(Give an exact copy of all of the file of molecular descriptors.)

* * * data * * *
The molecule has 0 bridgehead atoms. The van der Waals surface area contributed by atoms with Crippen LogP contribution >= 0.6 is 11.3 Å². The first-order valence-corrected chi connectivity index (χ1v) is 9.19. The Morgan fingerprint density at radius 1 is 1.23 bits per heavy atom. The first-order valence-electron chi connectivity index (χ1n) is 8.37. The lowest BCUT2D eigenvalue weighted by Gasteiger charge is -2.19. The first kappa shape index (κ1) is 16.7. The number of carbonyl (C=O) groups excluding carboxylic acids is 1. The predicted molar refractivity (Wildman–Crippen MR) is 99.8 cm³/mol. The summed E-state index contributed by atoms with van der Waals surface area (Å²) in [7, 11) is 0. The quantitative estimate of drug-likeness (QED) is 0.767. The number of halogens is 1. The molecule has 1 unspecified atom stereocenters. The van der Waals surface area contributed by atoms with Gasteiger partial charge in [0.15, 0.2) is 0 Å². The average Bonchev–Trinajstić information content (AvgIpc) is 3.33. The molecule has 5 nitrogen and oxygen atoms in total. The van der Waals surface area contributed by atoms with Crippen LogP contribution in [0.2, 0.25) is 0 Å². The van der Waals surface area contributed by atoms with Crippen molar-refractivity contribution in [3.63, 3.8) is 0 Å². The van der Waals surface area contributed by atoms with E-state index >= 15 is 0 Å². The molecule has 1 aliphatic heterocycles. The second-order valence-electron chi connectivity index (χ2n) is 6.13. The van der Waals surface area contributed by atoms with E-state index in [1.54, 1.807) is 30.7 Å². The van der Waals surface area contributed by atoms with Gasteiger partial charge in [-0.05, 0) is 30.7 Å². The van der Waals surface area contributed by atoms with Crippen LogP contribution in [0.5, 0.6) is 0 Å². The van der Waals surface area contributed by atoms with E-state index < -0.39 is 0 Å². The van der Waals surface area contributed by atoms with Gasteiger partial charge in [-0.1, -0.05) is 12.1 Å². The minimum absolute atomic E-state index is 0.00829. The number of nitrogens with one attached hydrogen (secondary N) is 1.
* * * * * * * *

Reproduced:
The molecule has 0 bridgehead atoms. The van der Waals surface area contributed by atoms with Crippen LogP contribution >= 0.6 is 11.3 Å². The first-order valence-corrected chi connectivity index (χ1v) is 9.19. The Morgan fingerprint density at radius 1 is 1.23 bits per heavy atom. The first-order valence-electron chi connectivity index (χ1n) is 8.37. The lowest BCUT2D eigenvalue weighted by Gasteiger charge is -2.19. The first kappa shape index (κ1) is 16.7. The number of carbonyl (C=O) groups excluding carboxylic acids is 1. The predicted molar refractivity (Wildman–Crippen MR) is 99.8 cm³/mol. The summed E-state index contributed by atoms with van der Waals surface area (Å²) in [7, 11) is 0. The quantitative estimate of drug-likeness (QED) is 0.767. The number of halogens is 1. The molecule has 1 unspecified atom stereocenters. The van der Waals surface area contributed by atoms with Gasteiger partial charge in [0.15, 0.2) is 0 Å². The average Bonchev–Trinajstić information content (AvgIpc) is 3.33. The molecule has 5 nitrogen and oxygen atoms in total. The van der Waals surface area contributed by atoms with Crippen LogP contribution in [0.2, 0.25) is 0 Å². The van der Waals surface area contributed by atoms with Crippen molar-refractivity contribution in [3.63, 3.8) is 0 Å². The van der Waals surface area contributed by atoms with E-state index >= 15 is 0 Å². The molecule has 1 aliphatic heterocycles. The second-order valence-electron chi connectivity index (χ2n) is 6.13. The van der Waals surface area contributed by atoms with E-state index in [1.54, 1.807) is 30.7 Å². The van der Waals surface area contributed by atoms with Gasteiger partial charge in [-0.05, 0) is 30.7 Å². The van der Waals surface area contributed by atoms with Crippen LogP contribution in [0.5, 0.6) is 0 Å². The van der Waals surface area contributed by atoms with E-state index < -0.39 is 0 Å². The van der Waals surface area contributed by atoms with Gasteiger partial charge in [-0.1, -0.05) is 12.1 Å². The minimum absolute atomic E-state index is 0.00829. The number of nitrogens with one attached hydrogen (secondary N) is 1.